|The U.S. and China are making an effort to restart trade talks, and the optimism boosted stocks. Apple reported earnings that beat expectations, providing some relief to battered tech stocks. Here are some of the things people in markets are talking about.
U.S., China to Revamp Trade Talks
The U.S. and China are trying to restart talks aimed at averting a full-blown trade war between the world’s two largest economies, two people familiar with the effort said. Representatives of U.S. Treasury Secretary Steven Mnuchin and Chinese Vice Premier Liu He are having private conversations as they look for ways to reengage in negotiations, according to the people familiar. They cautioned that a specific timetable, the issues to be discussed and the format for talks aren’t finalized, but added there was agreement among the principals that more discussions need to take place.
Trade Optimism, Tech Rebound
Nasdaq futures climbed after Apple Inc. results topped estimates, sending the iPhone maker’s shares higher by more than 3 percent in after-hours trading. Earlier Tuesday, U.S. stocks rallied as optimism over trade lifted industrial shares. The S&P 500 halted a three-day slide, and FAANG stocks gained. Japanese bond yields fell the most since November and then yen weakened after the BOJ signaled interest rates will stay low for an “extended period of time.” The dollar strengthened against most G-10 peers. Oil sank, and metals mostly rallied. Asian equities were set to climb on Wednesday morning.
Apple’s Rosy Outlook Boosts Shares
Apple forecast sales that beat analysts’ estimates, suggesting consumers continue to snap up the company’s iPhones, digital services and wearable devices like AirPods and the Apple Watch. The technology giant expects fiscal fourth-quarter revenue to be between $60 billion and $62 billion. Analysts were looking for $59.4 billion, according to data compiled by Bloomberg. The sales forecast may be seen as an indication the company’s expecting to include sales of the next-generation iPhones in the fiscal fourth quarter. Apple is preparing a major new iPhone launch with three models. Shares rose about 3.5 percent in extended trading on Tuesday. The stock closed at $190.29 in New York and has gained 12 percent this year, moving Apple closer to becoming the first U.S.-based company with a market value of $1 trillion.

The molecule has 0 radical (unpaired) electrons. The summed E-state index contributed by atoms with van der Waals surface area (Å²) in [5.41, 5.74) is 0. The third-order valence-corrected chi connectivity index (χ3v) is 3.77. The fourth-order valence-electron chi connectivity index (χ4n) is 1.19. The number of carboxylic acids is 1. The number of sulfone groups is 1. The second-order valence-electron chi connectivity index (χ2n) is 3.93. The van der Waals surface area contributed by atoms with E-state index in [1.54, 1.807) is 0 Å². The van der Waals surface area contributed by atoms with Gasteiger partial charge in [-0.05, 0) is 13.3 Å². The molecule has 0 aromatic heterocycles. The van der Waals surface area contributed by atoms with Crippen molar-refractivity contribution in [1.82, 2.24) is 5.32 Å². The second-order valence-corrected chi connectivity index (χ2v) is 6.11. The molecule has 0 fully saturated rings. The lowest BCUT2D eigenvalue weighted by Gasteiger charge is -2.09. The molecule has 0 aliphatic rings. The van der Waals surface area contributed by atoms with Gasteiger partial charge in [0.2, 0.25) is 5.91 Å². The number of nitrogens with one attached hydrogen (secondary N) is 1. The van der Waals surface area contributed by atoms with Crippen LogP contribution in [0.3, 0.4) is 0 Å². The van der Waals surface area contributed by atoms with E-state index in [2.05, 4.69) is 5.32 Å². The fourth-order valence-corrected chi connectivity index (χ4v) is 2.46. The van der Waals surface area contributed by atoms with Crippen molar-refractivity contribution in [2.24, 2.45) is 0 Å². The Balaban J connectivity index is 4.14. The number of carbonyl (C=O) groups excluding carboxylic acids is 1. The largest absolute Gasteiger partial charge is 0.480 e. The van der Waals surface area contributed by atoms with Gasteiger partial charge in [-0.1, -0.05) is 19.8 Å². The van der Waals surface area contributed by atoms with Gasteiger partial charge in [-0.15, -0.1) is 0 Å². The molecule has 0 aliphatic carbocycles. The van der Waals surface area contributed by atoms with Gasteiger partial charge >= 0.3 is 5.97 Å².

China’s Politburo Shifts Focus to Growth
China’s Politburo signaled Tuesday that policy makers will focus more on supporting economic growth amid risks from a campaign to reduce debt and the trade standoff with the U.S. The communique, which followed a meeting of the country’s 25 most senior leaders led by President Xi Jinping, said the nation’s campaign to reduce leverage will continue at a measured pace while improving economic policies to make them more forward-looking, flexible and effective in the second half of 2018. The external environment has “significantly changed” and the nation should roll out targeted measures to solve the key problem, according to state news agency Xinhua’s report of the meeting.
Asia’s traders will spend the morning picking through Apple earnings and GDP reports from the euro area, Canada and Mexico. New Zealand employment and Aussie housing prices are on tap, as well as a slew of manufacturing PMI reports, including China’s Caixin reading. Urjit Patel will take the spotlight from Haruhiko Kuroda, with investors expecting a 25-basis-point rate hike from the RBI.
What we’ve been reading
This is what caught our eye over the last 24 hours.
And finally, here’s what David’s interested in this morning
There are generally two schools of thought on investing in Japan. One is that returns should naturally be low because the economy’s structural makeup keeps growth flat and stops inflation from running away. The other view is that if growth and ultimately returns will shift higher because the Bank of Japan’s training wheels will be on long enough for the caterpillar to become a butterfly. LGT Capital’s Mikio Kumada favors the latter, with a caveat. He’s always held the view that monetary policy is too tight for an inflation target of 2 percent. The bank hasn’t fully demonstrated to markets that it’s serious about that target.
As evidence, Mikio points to yen forwards, telling us markets expect the currency to appreciate considerably still. I had a look: 12-month forwards are at 107, 5-year forwards are about 94 and 10-year forwards are at 79. And this sharp decline in the forward curve is proof Japan’s long-term inflation expectations remain well below the developed-market norm of 2 percent. Until that shifts up, Japanese equities may appear too far inflated from intrinsic value. While the scale of the central bank’s money printing has been unlike anything we’ve ever seen, it hasn’t been enough to shift the economy’s direction. But if, like Mikio, you believe that more easing is needed, then Japanese equities are removed from fundamentals ahead because they are too cheap.